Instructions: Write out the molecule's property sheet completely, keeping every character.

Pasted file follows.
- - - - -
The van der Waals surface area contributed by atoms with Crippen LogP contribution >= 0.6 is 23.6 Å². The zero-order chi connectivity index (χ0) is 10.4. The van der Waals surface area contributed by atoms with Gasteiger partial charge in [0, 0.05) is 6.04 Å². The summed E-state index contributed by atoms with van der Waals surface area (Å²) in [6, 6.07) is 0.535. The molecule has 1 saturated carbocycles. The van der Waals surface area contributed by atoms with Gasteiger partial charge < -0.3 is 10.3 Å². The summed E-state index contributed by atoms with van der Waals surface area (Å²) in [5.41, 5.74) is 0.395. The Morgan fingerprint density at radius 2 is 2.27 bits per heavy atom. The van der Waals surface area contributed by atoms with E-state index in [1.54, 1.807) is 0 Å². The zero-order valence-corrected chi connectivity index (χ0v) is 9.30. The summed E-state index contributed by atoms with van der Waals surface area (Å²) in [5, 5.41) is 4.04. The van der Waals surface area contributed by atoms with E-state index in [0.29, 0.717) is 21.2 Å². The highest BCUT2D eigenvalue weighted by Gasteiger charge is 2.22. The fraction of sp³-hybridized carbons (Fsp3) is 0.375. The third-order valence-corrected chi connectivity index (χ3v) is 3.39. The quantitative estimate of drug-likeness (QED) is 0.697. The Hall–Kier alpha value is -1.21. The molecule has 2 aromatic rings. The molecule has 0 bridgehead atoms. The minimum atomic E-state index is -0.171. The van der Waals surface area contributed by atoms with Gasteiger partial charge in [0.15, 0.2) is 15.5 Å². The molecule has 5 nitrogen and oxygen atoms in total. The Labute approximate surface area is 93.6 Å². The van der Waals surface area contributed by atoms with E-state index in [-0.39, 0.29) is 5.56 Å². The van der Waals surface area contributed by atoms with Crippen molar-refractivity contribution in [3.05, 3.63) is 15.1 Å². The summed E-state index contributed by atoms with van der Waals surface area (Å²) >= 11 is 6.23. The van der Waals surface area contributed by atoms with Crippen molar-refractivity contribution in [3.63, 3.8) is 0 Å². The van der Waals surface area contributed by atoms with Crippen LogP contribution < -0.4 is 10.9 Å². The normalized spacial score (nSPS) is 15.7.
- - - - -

The van der Waals surface area contributed by atoms with Crippen LogP contribution >= 0.6 is 23.6 Å². The zero-order chi connectivity index (χ0) is 10.4. The van der Waals surface area contributed by atoms with Gasteiger partial charge in [0, 0.05) is 6.04 Å². The summed E-state index contributed by atoms with van der Waals surface area (Å²) in [6, 6.07) is 0.535. The molecule has 1 saturated carbocycles. The van der Waals surface area contributed by atoms with Gasteiger partial charge < -0.3 is 10.3 Å². The summed E-state index contributed by atoms with van der Waals surface area (Å²) in [5.41, 5.74) is 0.395. The Morgan fingerprint density at radius 2 is 2.27 bits per heavy atom. The van der Waals surface area contributed by atoms with E-state index in [1.54, 1.807) is 0 Å². The zero-order valence-corrected chi connectivity index (χ0v) is 9.30. The summed E-state index contributed by atoms with van der Waals surface area (Å²) in [5, 5.41) is 4.04. The van der Waals surface area contributed by atoms with E-state index in [0.29, 0.717) is 21.2 Å². The highest BCUT2D eigenvalue weighted by Gasteiger charge is 2.22. The fraction of sp³-hybridized carbons (Fsp3) is 0.375. The third-order valence-corrected chi connectivity index (χ3v) is 3.39. The quantitative estimate of drug-likeness (QED) is 0.697. The Hall–Kier alpha value is -1.21. The molecule has 2 aromatic rings. The molecule has 0 bridgehead atoms. The minimum atomic E-state index is -0.171. The van der Waals surface area contributed by atoms with Gasteiger partial charge in [0.15, 0.2) is 15.5 Å². The molecule has 5 nitrogen and oxygen atoms in total. The Labute approximate surface area is 93.6 Å². The van der Waals surface area contributed by atoms with E-state index in [-0.39, 0.29) is 5.56 Å². The van der Waals surface area contributed by atoms with Crippen molar-refractivity contribution in [3.05, 3.63) is 15.1 Å². The summed E-state index contributed by atoms with van der Waals surface area (Å²) >= 11 is 6.23. The van der Waals surface area contributed by atoms with Crippen molar-refractivity contribution in [3.63, 3.8) is 0 Å². The van der Waals surface area contributed by atoms with Crippen LogP contribution < -0.4 is 10.9 Å². The normalized spacial score (nSPS) is 15.7.